"Today was my last day", "Marylou" told me, "and I did not see it coming." She was the sole Human Resources manager for a branch office of a vast multinational telecommunications company. Her job moves to a group of remote managers.
She reminded me of the three friends who lost their jobs the first week of 2009. Where are they now, four years after that first crack of recessionary thunder?
C., 55, works in corporate banking. She landed first at a consulting firm, and was then hired by one of the firm's client banks.
She recalls the first six months of 2009 as a "mad scramble" that felt precarious, despite her advanced degrees and executive experience. She is working 60+ hour weeks; though she keeps saying this has to end, it has not. While I believe some of that is due to her own very high standards, the culture rewards this behaviour, and will take every hour she's giving. Her role has been "expanded"– no promotion, but more responsibility.
During last summer's vacation, she worked so much from the resort that, on her return to work, she requested a reduction in vacation time taken–but her husband says that's not the point, and refuses to book again unless she promises to be present.
M., 60, lost her job at a nonprofit when donations dried up, worked lightly for the past four years as a subcontractor, applied for dozens of jobs, and got some interviews but not an offer, until December.
She applied to a posting on a job board, defying conventional wisdom about the "hidden job market" being the only one to pursue, and was hired on a one-year contract. The organization is her dream employer, and she's having a stimulating, fulfilling time. She's hoping to be asked to work on projects when the contract ends.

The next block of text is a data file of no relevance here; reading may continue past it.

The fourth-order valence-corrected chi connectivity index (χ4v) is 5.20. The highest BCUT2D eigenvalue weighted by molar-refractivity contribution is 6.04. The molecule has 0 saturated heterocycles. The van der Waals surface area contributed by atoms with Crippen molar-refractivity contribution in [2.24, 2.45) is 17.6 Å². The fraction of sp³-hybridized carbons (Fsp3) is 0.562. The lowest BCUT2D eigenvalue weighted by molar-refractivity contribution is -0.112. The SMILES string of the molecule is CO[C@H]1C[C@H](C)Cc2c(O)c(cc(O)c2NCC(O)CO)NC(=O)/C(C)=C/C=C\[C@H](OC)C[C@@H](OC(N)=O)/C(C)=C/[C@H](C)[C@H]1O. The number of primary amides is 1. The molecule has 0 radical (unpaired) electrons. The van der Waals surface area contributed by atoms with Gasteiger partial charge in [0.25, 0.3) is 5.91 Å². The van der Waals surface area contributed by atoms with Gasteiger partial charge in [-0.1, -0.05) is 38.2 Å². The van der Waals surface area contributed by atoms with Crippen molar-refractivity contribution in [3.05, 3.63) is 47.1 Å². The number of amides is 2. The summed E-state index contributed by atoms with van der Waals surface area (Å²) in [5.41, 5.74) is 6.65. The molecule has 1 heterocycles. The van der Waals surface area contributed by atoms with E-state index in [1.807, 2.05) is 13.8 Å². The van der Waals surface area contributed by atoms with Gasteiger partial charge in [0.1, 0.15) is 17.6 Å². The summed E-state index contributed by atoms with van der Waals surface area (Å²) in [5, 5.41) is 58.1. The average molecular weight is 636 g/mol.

She has health benefits through her partner's job, but must exert discipline to replace retirement savings that she spent during the four lean years.Of the three, she was most financially affected.
J., in her late 40s, was laid off from a corporate job in technical sales. She went to work briefly for a friend of mine who has a small business, but it didn't work out. J. was more of a researcher than a closer, and they parted ways after fewer than six months. J. then spent her life savings to train to be a luthier. (She's not even a musician, but always loved woodworking.)
After nearly two years' study, she is now a modestly-paid apprentice to a master builder. But I should add, she has no dependents and is content living on very little.
These trends are their reality: contract work, performance by one person of a role that used to be done by two or three others, and the strategy of finding work that cannot be done by offshore outsourcing. (Though guitars can be built anywhere, the musicians who order from J.'s atelier want direct involvement in the process.)
J. is happier than before; M. has regained her happiness after years when she often felt depressed and lost hope that anyone would hire her at her age, and C., though exhausted, takes pride in her achievement.
And Marylou? Marylou did something prescient. While at the corporation, she used their flextime policy to pursue, though part-time study, a certification in an entirely different line of work (medical aesthetics) as a hedge.
The company permitted compressed work hours, she paid tuition. She already has an offer from a busy salon near her home, which she will use to tide the family over if needed.
But Marylou is also negotiating for a better severance package. At 43, she anticipates making at least two career changes over her remaining working life, and plans to invest in more education.
The Passage will close for the next two weeks
for spring break;
see you April 2!